7. One or more computer readable media as recited in claim 1, wherein the one or more tasks include a delayed print task.
8. One or more computer readable media as recited in claim 1, wherein the instructions that cause the one or more controllers to check whether one or more tasks need to be performed further cause the one or more controllers to:
access task scheduling data including a plurality of rules, each of the plurality of rules including one or more conditions;
for each rule, check whether each condition of the rule is currently satisfied;
determine a set of rules for which each condition of the rule is satisfied; and
identify, as the one or more tasks, the task associated with each rule in the set of rules.
9. A method, implemented in a printer, the method comprising:
checking whether one or more tasks need to be performed by the printer, wherein each of the one or more tasks was previously scheduled; and
if one or more tasks need to be performed, then,
identifying one of the one or more tasks, and
performing the identified task.
10. A method as recited in claim 9, wherein the one or more tasks include a printer calibration cycle task.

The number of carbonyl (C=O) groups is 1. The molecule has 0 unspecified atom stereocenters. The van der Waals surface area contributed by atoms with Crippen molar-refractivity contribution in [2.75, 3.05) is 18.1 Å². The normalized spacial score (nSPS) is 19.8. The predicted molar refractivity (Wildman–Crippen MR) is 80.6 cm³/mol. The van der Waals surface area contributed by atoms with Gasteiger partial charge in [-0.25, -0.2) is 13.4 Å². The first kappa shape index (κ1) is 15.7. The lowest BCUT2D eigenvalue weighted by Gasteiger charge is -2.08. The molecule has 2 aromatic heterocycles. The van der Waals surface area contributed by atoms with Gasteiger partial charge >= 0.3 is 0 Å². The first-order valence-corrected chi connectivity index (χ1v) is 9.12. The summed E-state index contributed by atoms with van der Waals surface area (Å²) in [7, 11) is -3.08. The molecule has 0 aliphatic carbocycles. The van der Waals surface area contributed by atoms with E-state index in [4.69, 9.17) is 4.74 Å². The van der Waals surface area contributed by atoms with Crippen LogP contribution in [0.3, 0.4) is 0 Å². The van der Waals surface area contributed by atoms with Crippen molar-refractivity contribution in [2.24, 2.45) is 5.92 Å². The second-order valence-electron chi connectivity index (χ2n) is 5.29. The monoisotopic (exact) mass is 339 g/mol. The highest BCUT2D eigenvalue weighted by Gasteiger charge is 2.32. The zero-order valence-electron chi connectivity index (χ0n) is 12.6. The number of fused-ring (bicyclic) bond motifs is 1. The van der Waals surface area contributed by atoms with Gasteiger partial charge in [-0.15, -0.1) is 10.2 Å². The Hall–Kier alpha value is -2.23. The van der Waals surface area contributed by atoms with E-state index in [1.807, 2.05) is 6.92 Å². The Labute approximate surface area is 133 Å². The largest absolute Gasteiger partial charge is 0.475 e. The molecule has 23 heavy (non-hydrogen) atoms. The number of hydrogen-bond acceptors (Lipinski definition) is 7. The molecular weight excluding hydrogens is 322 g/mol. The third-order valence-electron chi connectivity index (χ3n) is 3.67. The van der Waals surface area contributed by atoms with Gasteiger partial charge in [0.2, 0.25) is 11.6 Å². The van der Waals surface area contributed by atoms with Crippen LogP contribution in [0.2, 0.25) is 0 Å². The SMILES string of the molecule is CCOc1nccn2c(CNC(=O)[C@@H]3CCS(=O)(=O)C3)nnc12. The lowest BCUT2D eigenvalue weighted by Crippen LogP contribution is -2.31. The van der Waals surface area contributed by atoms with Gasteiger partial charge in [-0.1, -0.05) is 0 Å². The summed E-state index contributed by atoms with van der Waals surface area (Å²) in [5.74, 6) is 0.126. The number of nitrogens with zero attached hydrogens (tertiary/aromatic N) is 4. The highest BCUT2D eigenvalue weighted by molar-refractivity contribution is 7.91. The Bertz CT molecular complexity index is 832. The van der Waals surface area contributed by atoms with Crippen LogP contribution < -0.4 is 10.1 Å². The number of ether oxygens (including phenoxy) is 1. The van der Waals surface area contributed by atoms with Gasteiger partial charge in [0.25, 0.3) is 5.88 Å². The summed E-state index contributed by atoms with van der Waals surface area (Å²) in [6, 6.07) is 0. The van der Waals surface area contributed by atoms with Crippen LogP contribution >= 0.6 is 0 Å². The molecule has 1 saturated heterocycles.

11. A method as recited in claim 9, further comprising coming out of a power-save mode to perform the checking.
12. A method as recited in claim 11, wherein the coming out comprises coming out of the power-save mode not in response to an external device.
13. A method as recited in claim 9, further comprising:
coming out of a power-save mode to perform the checking;
if no tasks need to be performed then returning to the power-save mode; and
if one or more tasks need to be performed then returning to the power-save mode after performing each of the one or more tasks.
14. A method as recited in claim 9, wherein checking whether one or more tasks need to be performed comprises:
accessing task scheduling data including a plurality of rules, each of the plurality of rules including one or more conditions;
for each rule, checking whether each condition of the rule is currently satisfied;
determining a set of rules for which each condition of the rule is satisfied; and
identifying, as the one or more tasks, the task associated with each rule in the set of rules.
15. One or more computer readable media having stored thereon a plurality of instructions that, when executed by one or more processors of a printer, causes the one or more processors to:
receive a request to schedule one or more tasks to be automatically performed by the printer;
communicate task scheduling options to the requestor;
receive task scheduling information from the requestor; and
save the task scheduling information for subsequent automatic performance of the scheduled tasks identified by the task scheduling information.